razorpitcornchipwatto_cobra
  • Reply 5 of 16
    hexclock said:
    “champaign”

    Champagne 
    We're loyal to you Illinois 
    We're Orange and Blue, Illinois 
    We'll back you to stand 
    'Gainst the best in the land 
    For we know you have sand, Illinois

    (Heh. Sand, indeed That's old-timey!)
    watto_cobra
  • Reply 6 of 16
    cornchipcornchip Posts: 1,835member
    great story 
    watto_cobra
  • Reply 7 of 16
    Well, if the same team created Vine and failed to make enough money, then HQ Trivia did the same thing and did not learn their lessons.
    dysamoriawatto_cobra
  • Reply 8 of 16
    I never really understod how they got money. But I guess if they would have been sponsored they could have pulled it through. When all money you get comes from investors its like the Dot-com bubble in the 2000s. 
    dysamoriawatto_cobra
  • Reply 9 of 16
    owl says what?
    edited February 2020 watto_cobra
  • Reply 10 of 16
    anomeanome Posts: 1,441member
    owl says what?
    Second base?

    I played it a few times, but it had a lot of problems - connections, lost inputs, the occasional hit the wrong button, etc - plus I didn't really ever want to set up a PayPal account just to claim the prize money.
    watto_cobra
  • Reply 11 of 16
    Instead of dot-com bubble, it's an app bubble.
    watto_cobra
  • Reply 12 of 16
    razorpitrazorpit Posts: 1,796member
    anome said:
    owl says what?
    Second base?

    I played it a few times, but it had a lot of problems - connections, lost inputs, the occasional hit the wrong button, etc - plus I didn't really ever want to set up a PayPal account just to claim the prize money.
    I don’t give a dam.   :D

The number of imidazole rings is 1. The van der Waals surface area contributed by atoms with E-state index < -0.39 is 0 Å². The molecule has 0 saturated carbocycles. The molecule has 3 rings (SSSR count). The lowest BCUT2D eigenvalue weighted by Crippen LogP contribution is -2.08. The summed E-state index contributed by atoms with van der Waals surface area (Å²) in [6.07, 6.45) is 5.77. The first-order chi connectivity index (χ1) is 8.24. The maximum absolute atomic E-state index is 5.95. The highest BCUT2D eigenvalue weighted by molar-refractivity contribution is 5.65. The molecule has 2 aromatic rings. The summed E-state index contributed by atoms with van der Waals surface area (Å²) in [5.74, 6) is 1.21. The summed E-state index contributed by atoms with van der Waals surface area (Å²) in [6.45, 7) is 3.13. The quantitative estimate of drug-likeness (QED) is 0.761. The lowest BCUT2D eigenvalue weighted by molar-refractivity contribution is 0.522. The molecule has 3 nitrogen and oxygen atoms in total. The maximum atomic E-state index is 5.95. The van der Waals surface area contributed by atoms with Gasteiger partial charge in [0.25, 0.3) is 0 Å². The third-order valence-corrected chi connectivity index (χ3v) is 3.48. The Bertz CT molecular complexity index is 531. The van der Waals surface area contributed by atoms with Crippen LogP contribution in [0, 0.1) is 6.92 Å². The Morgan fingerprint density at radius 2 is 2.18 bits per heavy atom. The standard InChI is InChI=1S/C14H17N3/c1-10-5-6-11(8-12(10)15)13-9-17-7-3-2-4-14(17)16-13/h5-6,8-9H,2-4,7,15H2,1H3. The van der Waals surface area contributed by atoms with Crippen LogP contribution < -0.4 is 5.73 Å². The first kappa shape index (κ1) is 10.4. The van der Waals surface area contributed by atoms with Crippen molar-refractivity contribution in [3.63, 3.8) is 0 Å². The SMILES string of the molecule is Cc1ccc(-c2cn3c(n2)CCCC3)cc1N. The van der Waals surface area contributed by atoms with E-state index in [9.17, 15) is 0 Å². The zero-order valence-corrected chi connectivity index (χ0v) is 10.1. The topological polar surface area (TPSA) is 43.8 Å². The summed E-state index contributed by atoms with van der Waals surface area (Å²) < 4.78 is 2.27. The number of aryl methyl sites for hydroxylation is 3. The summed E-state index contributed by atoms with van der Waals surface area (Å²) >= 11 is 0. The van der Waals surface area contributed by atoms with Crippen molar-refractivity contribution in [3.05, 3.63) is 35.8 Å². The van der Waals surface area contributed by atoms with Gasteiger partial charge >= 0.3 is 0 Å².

Couldn't resist.
    edited February 2020 watto_cobra
  • Reply 13 of 16
    dbreck said:
    Back in the first dot bomb round of the late nineties, there was a site called “fuckedcompany” that was the insiders place to dish dirt on the impending death of their startup. I think it might be time to get that band back together...
    Thankfully poorly run app companies aren’t a point of concentration for investors.
    watto_cobra
  • Reply 14 of 16
    jcs2305jcs2305 Posts: 1,172member
    Guess harvesting user personal data for profit is best left to the experts. 
    Was this the case with the HQ app? I heard some negative things about it, but it was just things like the app not working correctly?  Are we just assuming that was how they operated to make money since the app was free?  I played it a couple of times and never really understood how they functioned with the app being free.

    watto_cobra
  • Reply 15 of 16
    Oh look, another product-less money-making social media scheme based on nothing but hype and the promise of selling advertising. What a shock that it results in bankruptcy when the “investors” pull out.

    Edit: The only thing surprising here is that we don’t hear of this kind of thing MUCH more often.
    edited February 2020 watto_cobra
  • Reply 16 of 16
    On February 18, 2020, co-founder Rus Yusupov announced on Twitter that another unnamed company had purchased the HQ franchise, thus allowing it to continue in the near future.